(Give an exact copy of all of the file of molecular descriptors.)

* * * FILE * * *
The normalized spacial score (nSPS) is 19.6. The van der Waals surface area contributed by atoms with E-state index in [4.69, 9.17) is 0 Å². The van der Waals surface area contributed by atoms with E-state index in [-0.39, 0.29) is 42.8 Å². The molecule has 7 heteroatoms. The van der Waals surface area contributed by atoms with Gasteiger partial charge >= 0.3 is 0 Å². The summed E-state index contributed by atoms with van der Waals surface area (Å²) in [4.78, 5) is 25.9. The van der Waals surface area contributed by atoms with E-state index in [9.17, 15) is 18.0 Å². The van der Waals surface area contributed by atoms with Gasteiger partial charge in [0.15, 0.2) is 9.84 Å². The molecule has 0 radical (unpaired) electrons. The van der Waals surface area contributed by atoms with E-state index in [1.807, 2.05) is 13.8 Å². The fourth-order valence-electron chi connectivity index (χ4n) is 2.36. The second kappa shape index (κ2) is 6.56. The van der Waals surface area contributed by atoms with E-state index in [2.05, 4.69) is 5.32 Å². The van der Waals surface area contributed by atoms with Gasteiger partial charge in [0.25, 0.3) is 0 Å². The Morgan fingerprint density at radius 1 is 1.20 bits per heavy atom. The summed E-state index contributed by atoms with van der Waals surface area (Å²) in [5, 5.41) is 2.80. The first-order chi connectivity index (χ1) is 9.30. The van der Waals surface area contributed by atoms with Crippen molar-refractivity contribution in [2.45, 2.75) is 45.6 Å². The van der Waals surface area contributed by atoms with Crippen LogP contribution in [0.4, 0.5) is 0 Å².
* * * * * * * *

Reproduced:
The normalized spacial score (nSPS) is 19.6. The van der Waals surface area contributed by atoms with E-state index in [4.69, 9.17) is 0 Å². The van der Waals surface area contributed by atoms with E-state index in [-0.39, 0.29) is 42.8 Å². The molecule has 7 heteroatoms. The van der Waals surface area contributed by atoms with Gasteiger partial charge >= 0.3 is 0 Å². The summed E-state index contributed by atoms with van der Waals surface area (Å²) in [4.78, 5) is 25.9. The van der Waals surface area contributed by atoms with E-state index in [9.17, 15) is 18.0 Å². The van der Waals surface area contributed by atoms with Gasteiger partial charge in [0.15, 0.2) is 9.84 Å². The molecule has 0 radical (unpaired) electrons. The van der Waals surface area contributed by atoms with E-state index in [1.807, 2.05) is 13.8 Å². The fourth-order valence-electron chi connectivity index (χ4n) is 2.36. The second kappa shape index (κ2) is 6.56. The van der Waals surface area contributed by atoms with E-state index in [2.05, 4.69) is 5.32 Å². The van der Waals surface area contributed by atoms with Gasteiger partial charge in [0.25, 0.3) is 0 Å². The Morgan fingerprint density at radius 1 is 1.20 bits per heavy atom. The summed E-state index contributed by atoms with van der Waals surface area (Å²) in [5, 5.41) is 2.80. The first-order chi connectivity index (χ1) is 9.30. The van der Waals surface area contributed by atoms with Crippen molar-refractivity contribution in [2.45, 2.75) is 45.6 Å². The van der Waals surface area contributed by atoms with Crippen LogP contribution in [0.4, 0.5) is 0 Å².